The big prize in U.S-Russian cooperation, an enlarged Cooperative Threat Reduction program, remains elusive.
In what has become an annual event, Bellona organized a workshop in Washington March 1-2 on international cooperation in nuclear materials management. This year’s event focused on providing a group of newly elected Duma Deputies a first opportunity to familiarize themselves with the problems as well as with the decision makers in Washington.
The top cooperative nuclear materials management program is Cooperative Threat Reduction (CTR, also known as Nunn-Lugar after the two senators who initiated the program). With a budget of roughly $450 million per year to dismantle tactical missile submarines, CTR has a major impact on Russia’s defense budget. Since last June, the United States Defense and Energy Departments together with the Russian ministries for Defense, Economy and Nuclear Energy, are assessing the possibility of dismantling multi-purpose submarines (SSNs) under a joint program modeled after CTR.
Speaking to the group of 18 Russian officials from the State Duma and the federal administration, former program director Col. (ret.) Jim Reid made it clear that the U.S. Congress will be careful in funding the dismantlement of submarines that do not necessarily pose a strategic threat to the United States. Evaluations of past contamination, said Reid, do not seem to support a claim that the environmental threat alone is significant enough for the United States to pay for the dismantlement of the 120-odd SSNs.
Russia to shift focus towards SSNs
In response to Reid, Duma Deputy Aleksey Aleksandrov pointed out that while the United States may not see in the SSNs a major threat, Russia does. Aleksandrov said that these multi-purpose submarines pose the more immediate problem, given their often precarious technical conditions and the fact that in some boats, nuclear fuel has been kept on board for 30 years. Aleksandrov predicted that the Duma will emphasize these submarines over the missile boats, which CTR is dismantling as strategic threats to the United States.
Sen. Richard Lugar (R-Ind.), the remaining founder of CTR (Sam Nunn has retired from the Senate), has meanwhile taken the position that asking the United States to pay for submarine dismantlement for purely environmental reasons is a non-starter. In Lugar’s view, the environmental concerns, albeit justified, concern the European nations to a much larger extent, thus Europe has to take a lead on this issue.
A key staffer to Lugar said, however, that the United States could potentially make a step in assisting Europe by providing technical and financial assistance for the missile-capable boats, given their theoretical strategic threat to the United States.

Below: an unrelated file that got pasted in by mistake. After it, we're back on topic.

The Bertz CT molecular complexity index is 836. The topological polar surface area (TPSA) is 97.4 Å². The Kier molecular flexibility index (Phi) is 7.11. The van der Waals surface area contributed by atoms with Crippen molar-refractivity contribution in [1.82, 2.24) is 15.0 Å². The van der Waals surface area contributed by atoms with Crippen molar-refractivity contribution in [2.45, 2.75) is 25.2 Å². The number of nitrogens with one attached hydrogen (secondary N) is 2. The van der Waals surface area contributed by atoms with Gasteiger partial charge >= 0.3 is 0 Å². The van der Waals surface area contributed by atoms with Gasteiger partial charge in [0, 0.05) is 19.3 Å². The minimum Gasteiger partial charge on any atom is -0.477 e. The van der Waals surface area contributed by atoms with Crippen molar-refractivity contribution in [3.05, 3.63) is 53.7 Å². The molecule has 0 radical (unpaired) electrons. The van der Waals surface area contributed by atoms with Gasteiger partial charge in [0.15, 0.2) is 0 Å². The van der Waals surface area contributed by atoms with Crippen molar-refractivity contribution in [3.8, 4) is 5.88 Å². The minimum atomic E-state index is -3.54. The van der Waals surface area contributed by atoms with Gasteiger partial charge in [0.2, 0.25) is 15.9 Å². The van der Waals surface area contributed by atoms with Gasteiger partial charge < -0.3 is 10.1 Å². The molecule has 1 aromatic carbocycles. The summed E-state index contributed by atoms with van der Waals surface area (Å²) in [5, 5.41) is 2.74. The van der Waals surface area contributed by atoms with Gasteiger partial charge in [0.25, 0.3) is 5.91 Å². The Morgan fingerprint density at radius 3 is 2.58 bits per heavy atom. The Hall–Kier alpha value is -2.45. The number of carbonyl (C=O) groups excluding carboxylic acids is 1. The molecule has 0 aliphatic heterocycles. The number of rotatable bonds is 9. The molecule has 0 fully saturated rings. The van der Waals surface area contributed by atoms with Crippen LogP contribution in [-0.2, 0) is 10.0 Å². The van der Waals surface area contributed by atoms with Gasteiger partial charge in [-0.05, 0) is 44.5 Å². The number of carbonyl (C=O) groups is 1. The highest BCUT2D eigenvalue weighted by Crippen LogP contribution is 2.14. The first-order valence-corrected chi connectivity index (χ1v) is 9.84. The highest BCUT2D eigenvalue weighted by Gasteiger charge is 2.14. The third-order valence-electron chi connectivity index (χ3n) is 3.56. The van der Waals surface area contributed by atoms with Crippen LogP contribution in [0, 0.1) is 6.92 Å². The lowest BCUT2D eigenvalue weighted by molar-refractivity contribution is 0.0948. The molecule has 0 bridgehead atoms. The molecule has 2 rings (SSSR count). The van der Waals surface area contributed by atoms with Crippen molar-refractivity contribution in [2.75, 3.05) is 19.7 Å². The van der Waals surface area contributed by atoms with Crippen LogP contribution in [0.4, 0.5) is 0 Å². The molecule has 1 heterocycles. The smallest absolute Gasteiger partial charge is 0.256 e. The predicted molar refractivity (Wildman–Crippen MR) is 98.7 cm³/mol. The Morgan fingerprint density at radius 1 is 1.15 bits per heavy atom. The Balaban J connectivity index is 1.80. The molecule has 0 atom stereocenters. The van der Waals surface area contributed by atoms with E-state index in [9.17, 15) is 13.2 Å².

This is an opening for the Russian side to grab, with emphasis on bringing the European Union in as a partner.
Delegation makes the Hill rounds
Aside from the two-day Intergovernmental Working Group (IGWG) meeting, the Russian delegates used the opportunity to meet their U.S. counterparts. The delegates met with IGWG speakers Reps. Neil Abercrombie (D-Hawaii), Mark Udall (D-Colo.), Curt Weldon (R-Pa.) and a number of administration officials and industry representatives. They also had a personal meeting with Ambassador Eileen Malloy, Special Assistant to Energy Secretary Bill Richardson, and Sen. Ted Stevens (R-Alaska), the all-powerful chairman of the Senate Appropriations Committee. Any U.S. funding, for CTR, SSN dismantlement or other cooperative projects, such as the Arctic Military Environmental Cooperation (AMEC), must pass muster in Stevens’ committee.
The U.S. participants were impressed with the Russian delegation. One U.S. administration official called the delegation "the most progressive group of Russian officials" she had met. With the new Duma (elected last December) composed of approximately 70% of freshmen members, it is too early to say whether this impression of a small group can be readily translated onto the entire parliamentary body.
A new openness would, however, be helpful. In order to attract additional U.S. funding, a number of legal hurdles must be overcome, which were also discussed at the IGWG. The remaining problems from previous years are liability, taxation and access to sites. Some Russian speakers suggested the new Duma would be willing to take a fresh look at these problems and resolve them on a case-by-case basis if more general solutions prove evasive.
Work in progress
Bellona has organized three similar meetings since February 1998. The goal is to bring a large number of international decision makers in contact through a semi-formal discussion about the issues of key importance.
The IGWG is the result of the first two meetings in Brussels in 1998 and in Washington in January of 1999. At present, Bellona USA, the U.S. affiliate of the Bellona Foundation, is working on institutionalizing the IGWG, creating a Steering Committee with U.S., Russian, European Union and Norwegian participants, and endowing the IGWG with stable funding.
A next IGWG is tentatively scheduled for the Spring of 2001. Following a remark by Sen. Stevens, the IGWG hopes to invite a group from the U.S. Congress’ appropriations committees in House and Senate to Murmansk to evaluate the scope of the problem on site.